Scents and Attractants for Lures and Bait?
That brings up the question: “Does scent work on lures”? From my own experience and that of many other anglers over the past few decades, it’s obvious that they do work. They can stimulate fish to feed when they are inactive, can attract fish from long distances and cover up any off-putting odors that may have contaminated your lures.
OK then, what scent attracts saltwater fish? Again, that will depend on your target species, but generally scents like shrimp, mullet, menhaden, krill and other common prey will work great on your saltwater lures. Other scents that have show to have a positive effect in saltwater are anise, and garlic. These may be more effective as masking scents than attracting scents.
Cover Scent Attractant – or Both?
What is anise and why does it work as a saltwater fishing scent? anise is an oil based flavor that gives licorice its unique taste. Personally I’m not a big fan of licorice and I don’t understand why fish seem to like it. It doesn’t occur naturally in saltwater but people have used anise oil as a fish attractant for hundreds of years.
It is used in combination with other natural ingredients in many scent and attractant products. And, some fishermen add it to their own homemade fish attractants and chums. It definitely seems to work, how and why still remains a mystery. But one possibility is it masks any negative odors making it more of a masking scent than an attractant.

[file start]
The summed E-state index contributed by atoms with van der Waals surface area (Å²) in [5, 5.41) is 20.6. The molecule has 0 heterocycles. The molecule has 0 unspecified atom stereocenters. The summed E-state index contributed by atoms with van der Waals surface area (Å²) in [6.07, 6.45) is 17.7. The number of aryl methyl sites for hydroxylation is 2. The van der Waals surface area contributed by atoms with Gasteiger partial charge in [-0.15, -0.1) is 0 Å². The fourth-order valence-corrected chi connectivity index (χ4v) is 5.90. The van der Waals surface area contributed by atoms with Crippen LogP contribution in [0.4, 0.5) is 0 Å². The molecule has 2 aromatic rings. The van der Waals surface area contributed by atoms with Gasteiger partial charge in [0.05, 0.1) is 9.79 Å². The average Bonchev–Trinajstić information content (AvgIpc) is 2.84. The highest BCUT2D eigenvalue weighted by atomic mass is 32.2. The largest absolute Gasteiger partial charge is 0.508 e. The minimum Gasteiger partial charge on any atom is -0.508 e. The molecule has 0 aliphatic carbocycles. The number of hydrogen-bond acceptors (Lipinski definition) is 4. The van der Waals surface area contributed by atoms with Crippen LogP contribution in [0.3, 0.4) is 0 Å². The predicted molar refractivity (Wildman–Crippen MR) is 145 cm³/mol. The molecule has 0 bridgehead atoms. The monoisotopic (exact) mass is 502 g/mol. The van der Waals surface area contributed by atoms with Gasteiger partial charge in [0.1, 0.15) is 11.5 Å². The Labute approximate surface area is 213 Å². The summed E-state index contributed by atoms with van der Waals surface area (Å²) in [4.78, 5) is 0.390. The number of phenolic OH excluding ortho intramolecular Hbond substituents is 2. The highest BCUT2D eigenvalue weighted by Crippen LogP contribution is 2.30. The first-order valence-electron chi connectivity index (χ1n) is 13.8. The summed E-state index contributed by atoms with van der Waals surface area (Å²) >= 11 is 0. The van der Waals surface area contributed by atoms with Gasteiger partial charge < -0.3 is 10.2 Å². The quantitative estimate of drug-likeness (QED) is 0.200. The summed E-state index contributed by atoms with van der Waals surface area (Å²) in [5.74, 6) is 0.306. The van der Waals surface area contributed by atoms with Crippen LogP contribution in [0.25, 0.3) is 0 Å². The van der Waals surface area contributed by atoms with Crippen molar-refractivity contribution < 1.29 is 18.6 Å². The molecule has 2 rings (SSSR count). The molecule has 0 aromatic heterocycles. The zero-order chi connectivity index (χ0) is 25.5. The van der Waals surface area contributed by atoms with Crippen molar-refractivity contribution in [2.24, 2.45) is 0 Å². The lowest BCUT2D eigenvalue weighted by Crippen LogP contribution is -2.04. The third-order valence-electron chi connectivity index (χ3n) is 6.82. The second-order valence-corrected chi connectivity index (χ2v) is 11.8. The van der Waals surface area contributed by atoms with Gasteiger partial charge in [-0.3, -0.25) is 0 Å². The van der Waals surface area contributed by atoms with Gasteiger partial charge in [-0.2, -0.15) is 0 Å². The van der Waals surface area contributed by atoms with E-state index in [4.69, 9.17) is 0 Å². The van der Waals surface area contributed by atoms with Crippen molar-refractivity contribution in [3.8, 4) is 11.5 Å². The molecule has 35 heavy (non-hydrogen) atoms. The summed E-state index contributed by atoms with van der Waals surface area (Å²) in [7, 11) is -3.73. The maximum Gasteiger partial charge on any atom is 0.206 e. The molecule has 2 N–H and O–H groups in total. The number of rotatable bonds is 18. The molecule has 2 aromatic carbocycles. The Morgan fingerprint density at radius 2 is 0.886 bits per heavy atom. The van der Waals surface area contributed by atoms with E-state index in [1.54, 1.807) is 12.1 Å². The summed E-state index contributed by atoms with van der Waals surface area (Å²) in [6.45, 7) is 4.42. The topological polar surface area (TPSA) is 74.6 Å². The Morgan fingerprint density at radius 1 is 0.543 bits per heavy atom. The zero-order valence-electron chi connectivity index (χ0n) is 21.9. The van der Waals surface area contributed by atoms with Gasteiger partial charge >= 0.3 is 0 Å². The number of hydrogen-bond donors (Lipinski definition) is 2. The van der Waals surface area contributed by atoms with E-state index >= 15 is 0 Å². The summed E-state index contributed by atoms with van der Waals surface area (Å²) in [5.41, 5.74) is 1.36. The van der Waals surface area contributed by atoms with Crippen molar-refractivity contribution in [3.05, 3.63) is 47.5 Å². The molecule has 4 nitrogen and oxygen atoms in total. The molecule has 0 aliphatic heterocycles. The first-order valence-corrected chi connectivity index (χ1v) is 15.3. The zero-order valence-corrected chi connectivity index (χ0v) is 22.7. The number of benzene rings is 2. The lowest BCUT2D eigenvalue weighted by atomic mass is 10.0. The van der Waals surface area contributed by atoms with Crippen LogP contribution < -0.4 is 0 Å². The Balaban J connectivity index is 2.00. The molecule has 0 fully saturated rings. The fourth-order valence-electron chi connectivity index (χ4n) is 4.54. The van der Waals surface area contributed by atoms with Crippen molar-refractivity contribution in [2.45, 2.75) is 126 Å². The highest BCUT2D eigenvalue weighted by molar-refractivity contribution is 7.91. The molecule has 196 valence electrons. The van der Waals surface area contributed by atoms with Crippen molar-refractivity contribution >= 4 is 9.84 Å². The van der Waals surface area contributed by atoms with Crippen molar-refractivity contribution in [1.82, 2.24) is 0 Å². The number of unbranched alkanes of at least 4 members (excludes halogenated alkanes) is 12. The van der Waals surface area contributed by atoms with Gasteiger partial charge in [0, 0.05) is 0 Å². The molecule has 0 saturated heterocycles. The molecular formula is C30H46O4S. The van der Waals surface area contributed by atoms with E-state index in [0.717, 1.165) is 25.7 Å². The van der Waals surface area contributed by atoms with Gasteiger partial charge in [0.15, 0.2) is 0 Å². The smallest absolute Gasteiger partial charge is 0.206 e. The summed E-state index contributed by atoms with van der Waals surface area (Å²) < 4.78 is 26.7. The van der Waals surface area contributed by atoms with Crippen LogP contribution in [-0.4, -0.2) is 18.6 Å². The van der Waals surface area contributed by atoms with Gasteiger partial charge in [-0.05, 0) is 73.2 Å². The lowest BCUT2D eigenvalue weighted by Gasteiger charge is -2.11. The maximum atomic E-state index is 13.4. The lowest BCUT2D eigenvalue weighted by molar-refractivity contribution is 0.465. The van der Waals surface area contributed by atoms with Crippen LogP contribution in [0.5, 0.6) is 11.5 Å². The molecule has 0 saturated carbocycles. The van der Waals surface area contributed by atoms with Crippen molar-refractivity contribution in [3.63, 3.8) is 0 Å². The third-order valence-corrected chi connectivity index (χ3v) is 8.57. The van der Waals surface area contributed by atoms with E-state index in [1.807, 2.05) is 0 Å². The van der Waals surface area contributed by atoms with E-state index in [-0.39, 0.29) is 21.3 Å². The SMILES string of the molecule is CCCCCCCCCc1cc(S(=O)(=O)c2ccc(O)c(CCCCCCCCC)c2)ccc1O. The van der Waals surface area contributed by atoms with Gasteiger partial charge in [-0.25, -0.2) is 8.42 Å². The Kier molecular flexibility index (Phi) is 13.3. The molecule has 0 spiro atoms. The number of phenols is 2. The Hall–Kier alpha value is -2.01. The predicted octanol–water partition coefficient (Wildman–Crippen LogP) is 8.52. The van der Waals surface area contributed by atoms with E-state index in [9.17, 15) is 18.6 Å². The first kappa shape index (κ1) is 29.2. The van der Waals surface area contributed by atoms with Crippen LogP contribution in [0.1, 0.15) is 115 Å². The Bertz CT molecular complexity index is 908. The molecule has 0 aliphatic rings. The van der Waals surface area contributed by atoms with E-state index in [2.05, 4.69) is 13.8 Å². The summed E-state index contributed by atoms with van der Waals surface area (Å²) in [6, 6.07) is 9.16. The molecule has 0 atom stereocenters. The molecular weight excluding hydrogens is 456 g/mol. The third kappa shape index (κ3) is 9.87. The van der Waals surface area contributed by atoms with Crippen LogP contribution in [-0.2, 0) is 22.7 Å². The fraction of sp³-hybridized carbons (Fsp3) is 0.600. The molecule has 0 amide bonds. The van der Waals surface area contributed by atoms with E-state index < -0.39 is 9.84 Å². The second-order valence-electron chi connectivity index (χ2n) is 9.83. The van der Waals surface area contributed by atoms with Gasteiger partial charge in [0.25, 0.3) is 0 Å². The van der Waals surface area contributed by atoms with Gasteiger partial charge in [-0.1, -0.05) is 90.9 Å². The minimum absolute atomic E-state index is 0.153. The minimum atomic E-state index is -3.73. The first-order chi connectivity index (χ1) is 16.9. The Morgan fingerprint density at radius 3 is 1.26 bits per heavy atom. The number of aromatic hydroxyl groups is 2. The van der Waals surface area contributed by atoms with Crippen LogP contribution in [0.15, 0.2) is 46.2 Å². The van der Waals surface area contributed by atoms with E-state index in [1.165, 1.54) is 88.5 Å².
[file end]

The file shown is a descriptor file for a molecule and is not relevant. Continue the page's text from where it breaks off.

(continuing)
That brings up the subject of garlic and does garlic scent attract saltwater fish? The short answer is yes, fish like garlic, but there is more to it than that. Studies show that some fish have a very powerful sense of smell. It is known that a fish’s ability to smell is 1,000 times better than a dog’s.
Fishermen have been using garlic for their bait for decades because it has a very strong smell. When garlic cells are ruptured by being cut, pressed, or crushed, they release allicin, a sulfur-containing molecule, resulting in that pungent garlic smell which may mimic some of the scents given off by baitfish or other prey species.
Garlic scent seems to have a stimulant effect on saltwater fish. Inactive fish are enticed to begin feeding when exposed to garlic scent. Many of your saltwater scent and attractant products will have garlic or allicin added to their formula.
What about WD-40? Does WD-40 work as a fish attractant? I’ve heard it before and seen people use it. It stems from the idea that one of the main ingredients in WD-40 is fish oil which theoretically should be a fish attractant. Even the New York Times reported in the late ’80s that WD-40 might serve as a fish attractant.
Now, the WD-40 company itself denies it, there official statement is: “WD-40 Company does not recommend using it to attract fish.” It is a great product for protecting your equipment from rust and corrosion, but not a fish attractant. In fact, in some locations, it could be considered an illegal fish attractant. This one is more of an old fisherman’s tale to see if the new guy will actually try it. 🙂
The Best Saltwater Fish Attractant and Scent
So, what are the best scents and attractants for saltwater fishing? That depend, of course, on what you will be fishing for, where you will be fishing and what type of bait you will be using. For large predators like sharks, the fish oils and fish blood products work well.